The Highway 10/Connect Detroit Lakes Project is a joint effort between the Minnesota Department of Transportation (Mn/DOT), the city of Detroit Lakes and the Burlington Northern Santa Fe (BNSF) railroad. The goal of the $37 million construction project is to improve safety and mobility along the route.
The project was divided into four phases, which included reconstruction and realignment of approximately three miles of Highway 10, realignment of the BNSF railroad, reconstruction of 1/2 mile of Highway 59 between Highways 10 and 34 and the construction of a frontage road around Big Detroit Lake from East Shore Drive to Detroit Lakes’ downtown area.
Part of this project calls for a roadway underpass to replace a busy roadway/railway crossing. Construction of the underpass requires lowering the ground water in the affected area. As a result, the dewatering process requires monitoring the area for settlement, and the railway also is monitored to prevent any derailments.
Prior to installing the monitoring system, Mn/DOT surveyed the area to establish control and set coordinates and elevations for the prisms. The monitoring system was placed on one control and backsighted onto another.
To aid in this monitoring, a geodetic monitoring system was set up to measure the northing, easting and elevation for a series of points arrayed around the project area. This geodetic monitoring system consisted of a Leica GeoMoS geodetic monitoring system and Leica TCRP1201 total station , along with 56 prisms and a radio communication link. An additional 12 prisms were added for extra coverage while pile-driving operations took place during a two-week period.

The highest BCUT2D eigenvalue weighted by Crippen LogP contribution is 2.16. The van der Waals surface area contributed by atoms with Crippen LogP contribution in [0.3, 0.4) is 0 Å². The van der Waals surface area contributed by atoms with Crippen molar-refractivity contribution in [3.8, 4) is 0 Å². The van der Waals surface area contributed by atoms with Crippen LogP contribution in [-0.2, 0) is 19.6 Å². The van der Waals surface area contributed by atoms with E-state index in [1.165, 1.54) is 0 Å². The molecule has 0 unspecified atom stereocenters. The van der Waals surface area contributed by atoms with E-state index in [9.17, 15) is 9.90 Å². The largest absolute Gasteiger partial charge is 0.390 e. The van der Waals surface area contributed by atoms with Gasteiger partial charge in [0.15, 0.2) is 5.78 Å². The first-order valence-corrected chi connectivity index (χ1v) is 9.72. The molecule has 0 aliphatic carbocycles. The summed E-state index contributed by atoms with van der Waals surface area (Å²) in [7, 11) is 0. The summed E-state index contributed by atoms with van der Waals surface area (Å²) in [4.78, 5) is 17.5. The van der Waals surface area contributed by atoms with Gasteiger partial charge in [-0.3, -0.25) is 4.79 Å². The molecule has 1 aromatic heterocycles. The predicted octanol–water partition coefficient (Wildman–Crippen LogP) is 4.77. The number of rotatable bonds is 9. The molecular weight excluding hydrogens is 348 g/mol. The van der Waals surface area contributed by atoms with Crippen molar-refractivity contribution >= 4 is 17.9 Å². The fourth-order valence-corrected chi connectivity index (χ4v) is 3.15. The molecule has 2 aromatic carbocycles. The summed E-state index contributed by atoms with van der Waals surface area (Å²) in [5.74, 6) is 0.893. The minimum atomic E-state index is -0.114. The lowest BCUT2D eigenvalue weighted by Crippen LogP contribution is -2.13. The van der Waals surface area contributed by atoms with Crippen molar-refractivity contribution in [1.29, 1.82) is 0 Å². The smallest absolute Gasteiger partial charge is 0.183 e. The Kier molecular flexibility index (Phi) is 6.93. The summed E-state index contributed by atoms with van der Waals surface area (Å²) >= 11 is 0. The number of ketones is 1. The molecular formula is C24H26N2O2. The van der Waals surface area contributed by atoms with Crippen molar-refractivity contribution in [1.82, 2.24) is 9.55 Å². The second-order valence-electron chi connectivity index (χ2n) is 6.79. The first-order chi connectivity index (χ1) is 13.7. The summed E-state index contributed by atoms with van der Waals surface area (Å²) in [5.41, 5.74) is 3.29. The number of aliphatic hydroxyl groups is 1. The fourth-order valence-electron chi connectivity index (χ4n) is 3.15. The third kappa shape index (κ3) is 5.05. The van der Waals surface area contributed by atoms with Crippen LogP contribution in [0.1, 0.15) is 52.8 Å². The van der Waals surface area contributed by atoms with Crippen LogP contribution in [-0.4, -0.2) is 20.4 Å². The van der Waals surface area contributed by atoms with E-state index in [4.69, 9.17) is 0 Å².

The system was intended to be portable for movement to other areas of the project as needed. This included mounting the yagi antennas for the radios on portable stands for easy relocation.
The total station was installed on the rooftop of a nearby supermarket that overlooked the project area. This location affords good line of sight for the radio link connection back to the project trailer, where the computer running the GeoMoS server is located. The prisms were already installed at the desired points and coordinates were provided for their locations. These locations were imported into the GeoMoS software and an instrument set-up and orientation was established. Prisms were grouped within the software according to tolerances, and measurement cycles were set up to establish the data-collection rates.
Once this initial set-up was complete, the system started the automated monitoring of the prism points. Measurement data is captured on an ongoing basis and stored in an SQL database. An e-mail alert was created to send directly to the project manager if tolerance levels are exceeded. Analysis is made in real-time to determine settlement values and posted to the web for collaboration.
The joint project, when complete, will improve safety at railroad crossings and intersections and provide mobility for Highway 10 through-traffic without obstructing access for local motorists. The city will benefit from fewer at-grade railroad crossings, improved traffic flow, reduced congestion on highways and safer and alternate routes into downtown. The addition of project treatment ponds for roadway runoff will help improve water quality flowing into the Pelican River and Detroit Lakes.